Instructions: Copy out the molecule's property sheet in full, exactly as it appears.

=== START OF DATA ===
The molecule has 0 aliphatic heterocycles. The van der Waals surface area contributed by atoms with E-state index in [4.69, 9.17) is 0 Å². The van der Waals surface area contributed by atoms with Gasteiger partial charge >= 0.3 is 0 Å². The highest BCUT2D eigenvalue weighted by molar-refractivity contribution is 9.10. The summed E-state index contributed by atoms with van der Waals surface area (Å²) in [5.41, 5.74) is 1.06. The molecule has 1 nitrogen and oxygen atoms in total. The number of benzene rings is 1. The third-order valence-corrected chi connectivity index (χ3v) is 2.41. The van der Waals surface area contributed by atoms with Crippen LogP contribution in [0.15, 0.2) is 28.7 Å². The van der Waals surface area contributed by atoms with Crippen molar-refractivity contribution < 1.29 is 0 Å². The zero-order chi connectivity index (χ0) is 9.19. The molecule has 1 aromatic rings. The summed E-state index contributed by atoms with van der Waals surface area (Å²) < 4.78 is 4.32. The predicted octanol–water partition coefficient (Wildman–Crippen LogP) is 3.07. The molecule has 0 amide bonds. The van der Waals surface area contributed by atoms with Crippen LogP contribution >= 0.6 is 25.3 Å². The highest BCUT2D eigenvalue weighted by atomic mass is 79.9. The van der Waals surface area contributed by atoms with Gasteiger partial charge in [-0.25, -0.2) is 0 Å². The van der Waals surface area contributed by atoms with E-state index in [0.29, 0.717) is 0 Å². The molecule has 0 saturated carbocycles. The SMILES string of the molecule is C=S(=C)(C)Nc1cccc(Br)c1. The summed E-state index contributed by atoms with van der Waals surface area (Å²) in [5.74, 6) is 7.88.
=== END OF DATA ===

The molecule has 0 aliphatic heterocycles. The van der Waals surface area contributed by atoms with E-state index in [4.69, 9.17) is 0 Å². The van der Waals surface area contributed by atoms with Gasteiger partial charge >= 0.3 is 0 Å². The highest BCUT2D eigenvalue weighted by molar-refractivity contribution is 9.10. The summed E-state index contributed by atoms with van der Waals surface area (Å²) in [5.41, 5.74) is 1.06. The molecule has 1 nitrogen and oxygen atoms in total. The number of benzene rings is 1. The third-order valence-corrected chi connectivity index (χ3v) is 2.41. The van der Waals surface area contributed by atoms with Crippen LogP contribution in [0.15, 0.2) is 28.7 Å². The van der Waals surface area contributed by atoms with Crippen molar-refractivity contribution < 1.29 is 0 Å². The zero-order chi connectivity index (χ0) is 9.19. The molecule has 1 aromatic rings. The summed E-state index contributed by atoms with van der Waals surface area (Å²) < 4.78 is 4.32. The predicted octanol–water partition coefficient (Wildman–Crippen LogP) is 3.07. The molecule has 0 amide bonds. The van der Waals surface area contributed by atoms with Crippen LogP contribution >= 0.6 is 25.3 Å². The highest BCUT2D eigenvalue weighted by atomic mass is 79.9. The van der Waals surface area contributed by atoms with Gasteiger partial charge in [-0.25, -0.2) is 0 Å². The van der Waals surface area contributed by atoms with E-state index in [0.29, 0.717) is 0 Å². The molecule has 0 saturated carbocycles. The SMILES string of the molecule is C=S(=C)(C)Nc1cccc(Br)c1. The summed E-state index contributed by atoms with van der Waals surface area (Å²) in [5.74, 6) is 7.88.